this important thing is always happening. We want them to focus on other things, like school work and being involved,” Tyler said. “We said ‘Let’s make this a part of what the university does.’ This is one step in doing that. We still want students leading students to understand these things.” Tyler, alongside Rainbow Union and One Voice, a group that advocates for the LGBT community, is planning a Safe Space facilitator training so that students can become certified in leading safe space dialogue. The Safe Space facilitator training will take place this Saturday and Sunday from 1 to 4 p.m. The main goal of the event is to develop students’ understanding of what a Safe Space is. They also want to discuss
what a Safe Space looks like and help students develop their skills surrounding facilitating the space. According to Safe Space Network, a Safe Space is a place where anyone can “be able to fully express, without fear of being made to feel uncomfortable, unwelcome, or unsafe on account of biological sex, race/ethnicity, sexual orientation, gender identity or expression, cultural background, religious affiliation, age, or physical or mental ability.” Tyler also mentioned that the event was a good way for students to connect with leaders of the LGBT community and not training in isolation. From there, Tyler hopes this will spread to campus. “The hope is that we will build this base of students that are prepared, if any student
organization, any group, any floor of a residence hall, any class, it could be anyone who says ‘Hey we want to go through some safe space training,’” Tyler said. The more people equipped to facilitate a Safe Space, the better the campus community, Tyler said. “We know that when that happens, students development and learning happens in a better way,” Tyler said. “If we are in a community that is inclusive, and students are coming to safe space training and learning how to do that in very tangible ways, we know that the entire campus community gets better. And there whole purpose of being at college is more deeply fulfilled.” Students, faculty and staff who are interested in attending the training can sign-up at bit.ly/DUSafeSpace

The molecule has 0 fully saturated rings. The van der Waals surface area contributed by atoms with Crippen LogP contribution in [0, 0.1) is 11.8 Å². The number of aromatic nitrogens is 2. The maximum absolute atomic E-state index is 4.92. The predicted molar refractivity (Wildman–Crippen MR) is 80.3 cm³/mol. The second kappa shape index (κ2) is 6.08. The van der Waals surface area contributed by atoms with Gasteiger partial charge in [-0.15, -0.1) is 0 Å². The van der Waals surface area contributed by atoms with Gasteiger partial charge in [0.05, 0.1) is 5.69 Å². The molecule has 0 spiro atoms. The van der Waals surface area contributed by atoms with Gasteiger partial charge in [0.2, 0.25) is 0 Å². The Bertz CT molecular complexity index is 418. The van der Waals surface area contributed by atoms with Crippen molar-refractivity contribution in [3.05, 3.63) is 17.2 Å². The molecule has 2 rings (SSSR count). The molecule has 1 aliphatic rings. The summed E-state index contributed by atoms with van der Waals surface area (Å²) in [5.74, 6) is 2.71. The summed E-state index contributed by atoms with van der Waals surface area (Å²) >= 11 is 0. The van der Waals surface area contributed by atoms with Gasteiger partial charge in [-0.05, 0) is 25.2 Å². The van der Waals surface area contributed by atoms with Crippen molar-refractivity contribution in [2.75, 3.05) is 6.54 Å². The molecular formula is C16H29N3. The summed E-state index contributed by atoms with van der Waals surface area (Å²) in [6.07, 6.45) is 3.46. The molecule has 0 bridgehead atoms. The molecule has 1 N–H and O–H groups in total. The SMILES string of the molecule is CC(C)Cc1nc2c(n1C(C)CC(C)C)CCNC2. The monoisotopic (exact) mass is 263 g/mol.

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With four presidential debates and town halls in the past two presidential election cycles, Drake University has become a hotbed for political and social debates. This is redoubled every four years when politics comes to the forefront of daily conversation, particularly since many students will be casting their vote for the first time in November. On Sept. 13, President Marty Martin sent an email to the entire student body encouraging debate and discussion as the election nears. Martin welcomed the expression of beliefs on campus and the prospect of candidates making visits to campus once again. However, he warned against “incivility,” particularly in the form of trying to silence another’s beliefs that are contrary to one’s own. Martin’s caution reminded upperclassmen and staff of debates where the boundaries of civil discourse and Freedom of Speech rights were tested on Drake’s campus. “While the First Amendment theoretically doesn’t apply on Drake’s campus because we’re a private institution, we’ve always pretended at Drake that it does apply and we’ve always embraced a culture that is very much supportive of free speech that encourages a sharing of opinions and views,” said Kathleen Richardson, dean of the Drake School of Journalism and Mass Communication. During the 2014-15 school year, a fraternity house was vandalized with the words “END RAPE, KILL RAPISTS”, an antiLGBT slur was graffitied on a prop during Pride Week and several hundred copies of The TimesDelphic were destroyed because of an anonymous individual’s disapproval of an advertisement. Instances of ideological battles waged in chalk on Drake’s sidewalks over issues ranging from abortion to politics are a constant from year to year. Although they sometimes anger students, the debates are still viewed as productive by many in spite of any negative emotions caused. Junior economics major and secretary for Drake Republicans Kasey Clary was confused by why Martin felt the need to bring up the controversies. “I don’t know what the actual point of that email was,” Clary said. “It seemed really long and it seemed pretty unsubstantive. It really didn’t seem like it needed to be sent; I don’t really understand what his point was there.”